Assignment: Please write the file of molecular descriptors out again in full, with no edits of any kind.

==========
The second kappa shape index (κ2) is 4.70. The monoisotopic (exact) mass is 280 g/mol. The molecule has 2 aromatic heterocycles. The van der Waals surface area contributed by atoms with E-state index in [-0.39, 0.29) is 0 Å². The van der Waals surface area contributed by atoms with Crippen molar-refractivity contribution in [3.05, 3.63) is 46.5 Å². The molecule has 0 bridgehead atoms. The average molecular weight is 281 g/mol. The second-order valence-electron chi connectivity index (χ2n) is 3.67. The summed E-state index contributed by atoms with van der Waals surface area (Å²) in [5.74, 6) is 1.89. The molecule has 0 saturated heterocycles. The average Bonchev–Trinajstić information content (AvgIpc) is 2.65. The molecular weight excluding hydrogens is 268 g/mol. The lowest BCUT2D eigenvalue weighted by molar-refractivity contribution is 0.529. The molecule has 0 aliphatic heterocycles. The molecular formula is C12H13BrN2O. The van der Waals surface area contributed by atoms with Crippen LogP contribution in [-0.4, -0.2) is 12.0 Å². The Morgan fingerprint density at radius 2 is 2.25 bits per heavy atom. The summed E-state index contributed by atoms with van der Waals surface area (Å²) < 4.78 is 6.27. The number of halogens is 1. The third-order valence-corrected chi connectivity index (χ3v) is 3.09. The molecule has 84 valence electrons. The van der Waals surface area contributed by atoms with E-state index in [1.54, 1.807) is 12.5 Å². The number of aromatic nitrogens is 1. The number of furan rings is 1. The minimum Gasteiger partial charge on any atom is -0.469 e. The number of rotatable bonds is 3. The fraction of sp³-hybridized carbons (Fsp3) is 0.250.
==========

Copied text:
The second kappa shape index (κ2) is 4.70. The monoisotopic (exact) mass is 280 g/mol. The molecule has 2 aromatic heterocycles. The van der Waals surface area contributed by atoms with E-state index in [-0.39, 0.29) is 0 Å². The van der Waals surface area contributed by atoms with Crippen molar-refractivity contribution in [3.05, 3.63) is 46.5 Å². The molecule has 0 bridgehead atoms. The average molecular weight is 281 g/mol. The second-order valence-electron chi connectivity index (χ2n) is 3.67. The summed E-state index contributed by atoms with van der Waals surface area (Å²) in [5.74, 6) is 1.89. The molecule has 0 saturated heterocycles. The average Bonchev–Trinajstić information content (AvgIpc) is 2.65. The molecular weight excluding hydrogens is 268 g/mol. The lowest BCUT2D eigenvalue weighted by molar-refractivity contribution is 0.529. The molecule has 0 aliphatic heterocycles. The molecular formula is C12H13BrN2O. The van der Waals surface area contributed by atoms with Crippen LogP contribution in [-0.4, -0.2) is 12.0 Å². The Morgan fingerprint density at radius 2 is 2.25 bits per heavy atom. The summed E-state index contributed by atoms with van der Waals surface area (Å²) < 4.78 is 6.27. The number of halogens is 1. The third-order valence-corrected chi connectivity index (χ3v) is 3.09. The molecule has 84 valence electrons. The van der Waals surface area contributed by atoms with E-state index in [1.54, 1.807) is 12.5 Å². The number of aromatic nitrogens is 1. The number of furan rings is 1. The minimum Gasteiger partial charge on any atom is -0.469 e. The number of rotatable bonds is 3. The fraction of sp³-hybridized carbons (Fsp3) is 0.250.